More info on the Somerville screening is below in the form of the press release that was sent out to Boston area media. Hope to see you there, as this is a definitely a film where a big audience makes a big difference.

* * *

Hold the peanut butter: Long before the image was used for commercial purposes, Betty Bronson's portrayal of Peter Pan created an enduring image for a world of movie-goers.

For more info, contact: Jeff Rapsis • (603) 236-9237 •

Silent film version of 'Peter Pan'
at Somerville Theatre on Sunday, Nov. 17

Matinee of timeless family movie classic in 35mm will feature live musical accompaniment

SOMERVILLE, Mass.—It was the film that introduced movie-goers to visions of flying children, magical fairies, human-like animals and menacing pirates. It was the original silent film adaptation of 'Peter Pan,' a picture personally supervised by author J.M. Barrie. The film became a major hit when released in 1924, with audiences eager to get their first big-screen look at the wonders of Neverland.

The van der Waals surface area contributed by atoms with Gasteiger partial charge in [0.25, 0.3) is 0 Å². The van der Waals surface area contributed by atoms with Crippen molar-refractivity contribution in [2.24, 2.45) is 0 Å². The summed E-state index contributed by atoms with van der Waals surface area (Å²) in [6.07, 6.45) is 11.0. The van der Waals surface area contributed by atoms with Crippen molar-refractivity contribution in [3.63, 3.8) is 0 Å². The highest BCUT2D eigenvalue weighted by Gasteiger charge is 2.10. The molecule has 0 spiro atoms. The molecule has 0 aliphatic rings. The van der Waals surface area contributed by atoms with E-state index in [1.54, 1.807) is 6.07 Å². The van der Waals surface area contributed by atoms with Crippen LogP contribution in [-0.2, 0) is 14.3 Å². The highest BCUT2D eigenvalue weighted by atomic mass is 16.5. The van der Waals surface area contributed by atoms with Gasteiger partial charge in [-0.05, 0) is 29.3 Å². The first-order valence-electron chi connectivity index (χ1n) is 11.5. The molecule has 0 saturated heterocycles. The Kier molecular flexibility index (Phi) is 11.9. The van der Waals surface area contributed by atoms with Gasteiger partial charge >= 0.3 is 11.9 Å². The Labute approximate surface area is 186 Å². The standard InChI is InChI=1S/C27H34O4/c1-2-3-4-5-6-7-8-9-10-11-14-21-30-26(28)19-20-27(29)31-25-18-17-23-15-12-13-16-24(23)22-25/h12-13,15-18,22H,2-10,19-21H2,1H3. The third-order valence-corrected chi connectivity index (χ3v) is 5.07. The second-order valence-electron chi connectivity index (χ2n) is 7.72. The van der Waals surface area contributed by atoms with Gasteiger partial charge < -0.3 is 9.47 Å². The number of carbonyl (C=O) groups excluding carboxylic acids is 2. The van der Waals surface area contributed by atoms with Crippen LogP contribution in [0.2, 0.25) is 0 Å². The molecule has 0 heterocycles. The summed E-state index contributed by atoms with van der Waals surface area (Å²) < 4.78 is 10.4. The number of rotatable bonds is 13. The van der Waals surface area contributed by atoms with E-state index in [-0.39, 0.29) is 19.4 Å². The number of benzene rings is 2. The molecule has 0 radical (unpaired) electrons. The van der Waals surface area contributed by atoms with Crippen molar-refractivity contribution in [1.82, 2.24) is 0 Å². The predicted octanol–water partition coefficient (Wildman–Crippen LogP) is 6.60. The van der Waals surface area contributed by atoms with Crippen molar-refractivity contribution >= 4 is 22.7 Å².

Boston-area movie fans can see for themselves when the first 'Peter Pan' (1924) is screened with live music on Sunday, Nov. 17 at 1 p.m. at the Somerville Theatre, 55 Davis Square, Somerville, Mass.

'Peter Pan' will be screened in the Somerville's main theater using a 35mm film print. The program will be accompanied live by silent film musician Jeff Rapsis. General admission is $15 per person, with discounts for seniors and children.

'Peter Pan' is the latest in a monthly series of silent film screenings in 35mm with live music at the Somerville Theatre. The series aims to show the best silent films in the way that caused people to first fall in love with the movies—on the big screen, in a theater, with live music, and with an audience.